Wisconsin Cheese of the Moment: Crave Brothers Petit Frère, Uplands Cheese Pleasant Ridge Reserve, and Hook’s Cheddars are all fantastic cheeses.
On food trends: A really interesting trend I’ve noticed is new butcher shops and fishmongers. They’re starting to spring up all around town, which is something. We haven’t had shops like those here in years. Fresh vegetables are still abundant. There are more farmers’ markets here in southern California than any other state. One of the best is right here in Santa Monica. Overall, there has been a big demand for comfort food. People are finding new ways to make comfort food both interesting and approachable. They want to smell, touch, feel, and be connected to the food that they are eating. There’s a lot of real, sensible cooking happening—which is really exciting, and as a chef, it’s nice to be able to cook good, hearty, solid food.
On social media in the food industry: I absolutely adore the marriage of social media and the food community. On our Facebook page, we’re sharing the culture of the restaurant—which is great, because it’s not always possible to do that in its entirety in one sitting in the dining room. We post pictures of the chefs cooking and the new ingredients we’re using. It’s a great way to connect with our guests and let them connect with the food they are enjoying.
Wisconsin Parmesan-Polenta Fries with Tomato Marmalade
by Chef Benjamin Ford
3 cups milk
1 cup chicken stock
1 1/2 cups polenta
1 teaspoon coarse kosher salt and pepper to taste
1/2 cup Wisconsin Parmesan Cheese, grated
1/4 cup olive oil
2 medium tomatoes
1 1/2 tablespoons olive oil
2 medium red onions, slivered
Zest and juice of 1 lemon
2 tablespoons water
1 tablespoon cider vinegar
1 tablespoon brown sugar
Salt and pepper to taste
Olive oil for frying
1 cup flour, seasoned with salt and pepper
Sea salt and pepper
1 teaspoon fresh rosemary, minced
Bring milk and stock just to boil in large saucepan. Slowly whisk in polenta, stirring constantly. Stir in salt; turn down heat to low. Continue stirring until polenta becomes very thick and begins to pull away from sides of pan. Stir in cheese; season with salt and pepper.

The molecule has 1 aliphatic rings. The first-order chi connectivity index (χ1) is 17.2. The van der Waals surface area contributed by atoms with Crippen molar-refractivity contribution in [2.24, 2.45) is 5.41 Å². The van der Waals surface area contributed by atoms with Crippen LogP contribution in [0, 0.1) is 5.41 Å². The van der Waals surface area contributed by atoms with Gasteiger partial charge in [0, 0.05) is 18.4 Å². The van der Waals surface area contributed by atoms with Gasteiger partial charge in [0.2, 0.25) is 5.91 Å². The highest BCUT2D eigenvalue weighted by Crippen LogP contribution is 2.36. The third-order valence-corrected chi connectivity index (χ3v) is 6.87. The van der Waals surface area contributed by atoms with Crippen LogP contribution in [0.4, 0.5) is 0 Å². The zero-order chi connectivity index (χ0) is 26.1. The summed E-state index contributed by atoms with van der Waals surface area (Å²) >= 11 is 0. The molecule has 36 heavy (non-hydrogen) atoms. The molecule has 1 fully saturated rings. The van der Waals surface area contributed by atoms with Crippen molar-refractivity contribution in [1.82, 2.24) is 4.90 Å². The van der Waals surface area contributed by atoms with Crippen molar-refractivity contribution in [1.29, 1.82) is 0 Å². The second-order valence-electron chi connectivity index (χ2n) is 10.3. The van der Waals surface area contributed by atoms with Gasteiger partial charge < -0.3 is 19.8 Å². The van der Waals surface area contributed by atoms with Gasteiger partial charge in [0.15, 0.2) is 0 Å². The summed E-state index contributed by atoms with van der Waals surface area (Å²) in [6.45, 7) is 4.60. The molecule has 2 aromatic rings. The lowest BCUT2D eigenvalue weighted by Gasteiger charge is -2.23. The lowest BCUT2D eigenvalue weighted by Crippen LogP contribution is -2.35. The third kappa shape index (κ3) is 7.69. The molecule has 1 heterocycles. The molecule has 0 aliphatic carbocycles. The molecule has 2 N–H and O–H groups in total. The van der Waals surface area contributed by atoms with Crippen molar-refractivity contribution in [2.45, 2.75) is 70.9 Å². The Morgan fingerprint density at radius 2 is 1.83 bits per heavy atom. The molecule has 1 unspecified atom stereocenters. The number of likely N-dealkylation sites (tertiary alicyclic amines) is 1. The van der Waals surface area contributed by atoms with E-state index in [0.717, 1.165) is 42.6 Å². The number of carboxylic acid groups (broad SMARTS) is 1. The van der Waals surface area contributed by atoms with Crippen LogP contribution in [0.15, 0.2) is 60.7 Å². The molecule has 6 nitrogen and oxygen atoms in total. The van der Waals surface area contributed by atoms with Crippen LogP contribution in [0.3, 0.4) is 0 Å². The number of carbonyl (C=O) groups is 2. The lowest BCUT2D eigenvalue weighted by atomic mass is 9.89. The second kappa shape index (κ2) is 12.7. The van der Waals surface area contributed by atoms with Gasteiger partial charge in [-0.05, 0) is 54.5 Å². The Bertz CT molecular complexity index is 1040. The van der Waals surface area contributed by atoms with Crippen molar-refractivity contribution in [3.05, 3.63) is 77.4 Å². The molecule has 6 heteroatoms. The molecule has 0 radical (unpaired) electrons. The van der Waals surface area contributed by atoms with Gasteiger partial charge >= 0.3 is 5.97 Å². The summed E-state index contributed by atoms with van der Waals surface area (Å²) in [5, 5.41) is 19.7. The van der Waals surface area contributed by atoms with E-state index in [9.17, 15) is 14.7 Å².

Remove from heat. Line 9 x 13-inch pan with sides with parchment paper or nonstick foil and brush with olive oil. Spread polenta to 1/2-inch thickness on sheet. Cover loosely and refrigerate at least 2 hours.
Meanwhile, blanch tomatoes briefly in boiling water. Remove to water/ice bath to stop cooking. Peel and cut tomatoes in large dice.
Heat oil to depth of about 2 inches in large heavy skillet over medium-high heat; add onions. Cook 2 to 3 minutes or until lightly browned. Reduce heat to low; continue cooking about 5 minutes or until softened. Add tomatoes, lemon zest and juice, water, vinegar, brown sugar, salt and pepper. Cook over medium heat until thickened, stirring occasionally. Remove from heat; cover and refrigerate until chilled.
Cut chilled polenta in strips, about 4 x 1/2 inches. Heat oil in large heavy skillet to about 365°F. Dredge polenta fries in flour to coat evenly. Shake off excess. Fry polenta fries in batches until crisp and golden brown on all sides. Remove to paper toweling to drain. Sprinkle with sea salt, pepper and rosemary. Serve with chilled marmalade.